subscribe iconSubscribe to this information
POWER6 information

Simultaneous multi-threading

Simultaneous multi-threading is the ability of a single physical processor to simultaneously dispatch instructions from more than one hardware thread context at the same time. Simultaneous multi-threading is designed to produce performance benefits in commercial environments and for workloads that have a high Cycles Per Instruction (CPI) count.

The processor is a superscalar processor that is optimized to read and run instructions in parallel. Simultaneous multi-threading allows you to take advantage of the superscalar nature of the processor by scheduling two applications at the same time on the same processor. No single application can fully saturate the processor. Simultaneous multi-threading also allows instructions from one thread to use all the execution units if the other thread encounters a long latency event. For example, when one of the threads has a cache miss, the second thread can continue to execute. Simultaneous multi-threading is a feature of the POWER5 and POWER6® processors and is available with shared processors.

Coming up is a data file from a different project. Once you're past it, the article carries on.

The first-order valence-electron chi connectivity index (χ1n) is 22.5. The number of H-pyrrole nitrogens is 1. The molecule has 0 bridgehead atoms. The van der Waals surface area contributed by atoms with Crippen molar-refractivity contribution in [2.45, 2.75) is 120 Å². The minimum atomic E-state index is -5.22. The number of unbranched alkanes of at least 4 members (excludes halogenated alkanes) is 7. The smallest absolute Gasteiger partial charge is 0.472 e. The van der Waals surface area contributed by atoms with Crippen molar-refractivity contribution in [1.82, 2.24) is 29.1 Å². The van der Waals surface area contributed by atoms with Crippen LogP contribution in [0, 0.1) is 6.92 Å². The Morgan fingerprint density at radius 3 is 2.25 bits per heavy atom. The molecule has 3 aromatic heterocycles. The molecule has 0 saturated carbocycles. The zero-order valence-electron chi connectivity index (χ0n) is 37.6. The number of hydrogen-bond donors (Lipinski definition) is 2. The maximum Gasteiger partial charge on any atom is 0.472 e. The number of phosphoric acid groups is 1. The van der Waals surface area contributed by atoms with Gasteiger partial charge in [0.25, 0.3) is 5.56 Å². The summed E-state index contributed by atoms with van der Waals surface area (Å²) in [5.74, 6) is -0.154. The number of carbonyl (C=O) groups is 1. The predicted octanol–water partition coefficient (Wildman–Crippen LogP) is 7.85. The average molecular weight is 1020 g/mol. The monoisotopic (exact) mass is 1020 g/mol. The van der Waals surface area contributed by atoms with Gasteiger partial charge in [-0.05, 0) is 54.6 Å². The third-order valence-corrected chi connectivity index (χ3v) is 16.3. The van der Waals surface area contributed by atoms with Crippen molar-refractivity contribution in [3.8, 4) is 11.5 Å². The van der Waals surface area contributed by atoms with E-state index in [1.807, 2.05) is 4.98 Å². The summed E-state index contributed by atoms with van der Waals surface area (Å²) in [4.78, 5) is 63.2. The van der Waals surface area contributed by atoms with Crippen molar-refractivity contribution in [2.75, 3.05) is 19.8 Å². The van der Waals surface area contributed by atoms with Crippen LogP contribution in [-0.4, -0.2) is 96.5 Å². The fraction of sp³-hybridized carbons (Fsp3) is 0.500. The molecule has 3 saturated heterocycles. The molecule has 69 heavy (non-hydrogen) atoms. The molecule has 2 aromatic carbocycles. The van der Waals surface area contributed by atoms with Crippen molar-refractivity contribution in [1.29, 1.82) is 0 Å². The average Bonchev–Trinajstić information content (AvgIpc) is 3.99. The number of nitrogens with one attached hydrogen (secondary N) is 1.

The following figure shows how simultaneous multi-threading works:

Simultaneous multi-threading

The figure shows single-threaded mode where all physical resources go to a single thread. POWER® systems support single-threading and simultaneous multi-threading.

The figure then shows coarse-grain multi-threading mode where only one thread executes at a time. When a thread encounters a long-latency event, such as a cache miss, the hardware switches to a second thread to use the processing resources, rather than letting the server remain idle. By allowing other work to use what otherwise would be idle processor cycles, this design increases overall system throughput. To conserve resources, both threads share many system resources, such as architectural registers. Therefore, swapping program control from one thread to another requires several cycles.

Finally, the figure shows simultaneous multi-threading mode where the processor retrieves instructions from more than one hardware thread at the same time. The processor schedules instructions for execution from multiple hardware threads concurrently. With simultaneous multi-threading, the system dynamically adjusts to the environment, allowing instructions to execute from each hardware thread if possible, and allowing instructions from one hardware thread to use all the execution units if the other hardware thread encounters a long-latency event.

Simultaneous multi-threading is primarily beneficial in the following contexts:

Send feedback | Rate this page

Last updated: Thu, October 04, 2012